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Crafting The Art Of Magic:
A Critical Review

By D. Hudson Frew (Morgann)

Copyright 1991 by D. Hudson Frew.
Used by permission of the author.

Kelly's apparent ignorance of folk magic

On page 37, Kelly refers to the "New Forest group's" interest in incorporating folk magic in their new tradition:

...the problem with folk magic is that it is all practice, no theory.... From a hundred such workings, no one could deduce a hundred-and-first, since no system lies behind them; they cannot be generalized.

For this reason, Kelly argues, the alleged "New Forest group" of conspirators turned to Masonry, Rosicrucianism, the Hermetic tradition, etc. to create a structure and an underlying theory for their magic. That Kelly believes they would have had to do this is strange, since he himself argues on page 134 that the Gardnerian ritual structure "is a standard sort of magical procedure, quite in keeping with Frazer's laws of magic." Kelly seems to assert that folk magic does or doesn't have laws and structure according to what suits his argument at the time.
 Additionally, Kelly seems to be unaware of the work of scholars such as Felix Grendon, whose "The Anglo-Saxon Charms" is a marvelous structural analysis of the formulaic nature of some early English folk charms. From these hundred charms, one can easily deduce the hundred-and-first.
 On page 71, Kelly, speaking of the relative "pagan-ness" of Gardner's Sabbats, asserts:

It will not do to argue that "pagans" would have gone for the "Great Rite" (by another name), feasting, and dancing, and would not have bothered with drawing magic circles.... all religious ritual sets apart some sort of "sacred time" and "sacred space" to distinguish it from ordinary time and space. Hence a pre-1939 coven would have had some way of doing that.

This is an unfounded assumption. The surviving "pagan" traditions of Britain, in the form of such festivals as the Padstow 'Obby 'Oss and the Abbots Bromley Horn Dance, do not demarcate sacred time and space in any special way. The time and place simply are sacred. (Bord, 1982)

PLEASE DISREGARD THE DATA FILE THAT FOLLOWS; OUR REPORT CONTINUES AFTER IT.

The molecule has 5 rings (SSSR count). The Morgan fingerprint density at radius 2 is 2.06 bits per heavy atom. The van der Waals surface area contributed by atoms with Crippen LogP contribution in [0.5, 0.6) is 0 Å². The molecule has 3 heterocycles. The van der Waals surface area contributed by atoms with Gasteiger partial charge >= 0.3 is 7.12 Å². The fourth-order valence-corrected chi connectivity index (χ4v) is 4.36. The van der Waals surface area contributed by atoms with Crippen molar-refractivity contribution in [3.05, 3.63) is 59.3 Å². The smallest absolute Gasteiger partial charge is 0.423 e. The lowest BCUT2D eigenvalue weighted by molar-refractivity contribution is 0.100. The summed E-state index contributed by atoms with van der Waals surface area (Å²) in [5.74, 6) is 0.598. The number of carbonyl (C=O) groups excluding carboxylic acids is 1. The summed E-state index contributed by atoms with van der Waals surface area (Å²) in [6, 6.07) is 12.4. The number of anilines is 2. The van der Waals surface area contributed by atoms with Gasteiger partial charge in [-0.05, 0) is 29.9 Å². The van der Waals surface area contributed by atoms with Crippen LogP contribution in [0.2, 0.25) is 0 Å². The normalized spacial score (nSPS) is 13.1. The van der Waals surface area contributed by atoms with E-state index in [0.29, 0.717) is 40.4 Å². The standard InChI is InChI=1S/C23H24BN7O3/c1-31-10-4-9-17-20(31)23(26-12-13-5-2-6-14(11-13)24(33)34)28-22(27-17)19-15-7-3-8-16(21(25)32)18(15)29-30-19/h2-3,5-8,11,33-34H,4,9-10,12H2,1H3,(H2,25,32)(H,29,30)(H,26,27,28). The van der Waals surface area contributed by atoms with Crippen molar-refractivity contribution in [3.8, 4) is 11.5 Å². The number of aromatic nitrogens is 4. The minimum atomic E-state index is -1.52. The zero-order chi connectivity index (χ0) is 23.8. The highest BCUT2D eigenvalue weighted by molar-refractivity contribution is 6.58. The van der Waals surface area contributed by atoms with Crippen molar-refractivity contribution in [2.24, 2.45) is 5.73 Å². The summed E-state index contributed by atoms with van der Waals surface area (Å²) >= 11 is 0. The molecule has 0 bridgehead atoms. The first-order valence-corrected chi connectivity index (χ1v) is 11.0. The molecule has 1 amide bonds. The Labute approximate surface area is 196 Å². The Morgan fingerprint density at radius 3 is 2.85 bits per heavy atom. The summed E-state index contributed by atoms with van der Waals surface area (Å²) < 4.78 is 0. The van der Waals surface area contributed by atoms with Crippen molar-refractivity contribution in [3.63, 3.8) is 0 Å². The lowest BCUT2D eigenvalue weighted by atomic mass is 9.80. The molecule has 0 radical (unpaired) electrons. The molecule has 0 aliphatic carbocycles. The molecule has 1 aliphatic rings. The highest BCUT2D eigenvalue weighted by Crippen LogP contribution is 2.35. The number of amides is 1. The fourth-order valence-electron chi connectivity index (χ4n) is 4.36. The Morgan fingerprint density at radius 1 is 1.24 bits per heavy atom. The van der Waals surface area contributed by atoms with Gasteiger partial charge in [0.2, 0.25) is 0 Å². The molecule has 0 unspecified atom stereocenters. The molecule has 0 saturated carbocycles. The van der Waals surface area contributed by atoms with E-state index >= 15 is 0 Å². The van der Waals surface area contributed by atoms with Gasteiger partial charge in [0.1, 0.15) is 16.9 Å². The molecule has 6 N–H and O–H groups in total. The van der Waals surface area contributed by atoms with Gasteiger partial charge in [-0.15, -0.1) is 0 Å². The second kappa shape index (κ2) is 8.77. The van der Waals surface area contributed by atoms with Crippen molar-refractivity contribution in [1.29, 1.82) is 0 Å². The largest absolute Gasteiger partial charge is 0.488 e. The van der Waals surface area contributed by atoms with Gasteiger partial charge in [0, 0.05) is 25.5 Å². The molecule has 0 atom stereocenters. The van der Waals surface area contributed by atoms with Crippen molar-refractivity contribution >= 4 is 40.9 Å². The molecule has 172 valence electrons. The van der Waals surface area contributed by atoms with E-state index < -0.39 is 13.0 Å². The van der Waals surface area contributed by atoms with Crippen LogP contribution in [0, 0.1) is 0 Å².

Ye Bok of ye Art Magical

As part of his claim of 1939 as the beginning of Gardner's fabrication of Witchcraft, Kelly states on page 37 that, subsequent to that September meeting, Gardner "began gathering his notes on this topic in a notebook titled 'Ye Bok of ye Art Magical'". For all that Kelly spends pages and pages supporting his chronology of Gardnerian texts based on extensive cross-comparison, he never proffers any evidence to date the beginning of the "Bok". Consequently there is no evidence presented that Gardner did not record material, possibly oral material, from an earlier coven into the "Bok" before 1939.
 On page 45, Kelly says that Doreen Valiente currently owns the copy of the Book of Shadows used by Gardner and Dafo at her initiation:

...Gardner led her to believe that he had copied it from Dorothy Clutterbuck's Book of Shadows, but the extant evidence is that Dorothy never had any such book.

What "evidence"? The "fact" that Dorothy was part of the "conspiracy" that decided to make it all up that September evening in 1939? That claim of Kelly's is never proven. It is entirely possible that the truth behind this recollection of Valiente's (almost 40 years after the fact) is that the Book of Shadows was mostly copied from the "Bok of ye Art Magical", which in turn could well have been a recording of oral tradition from Dorothy.



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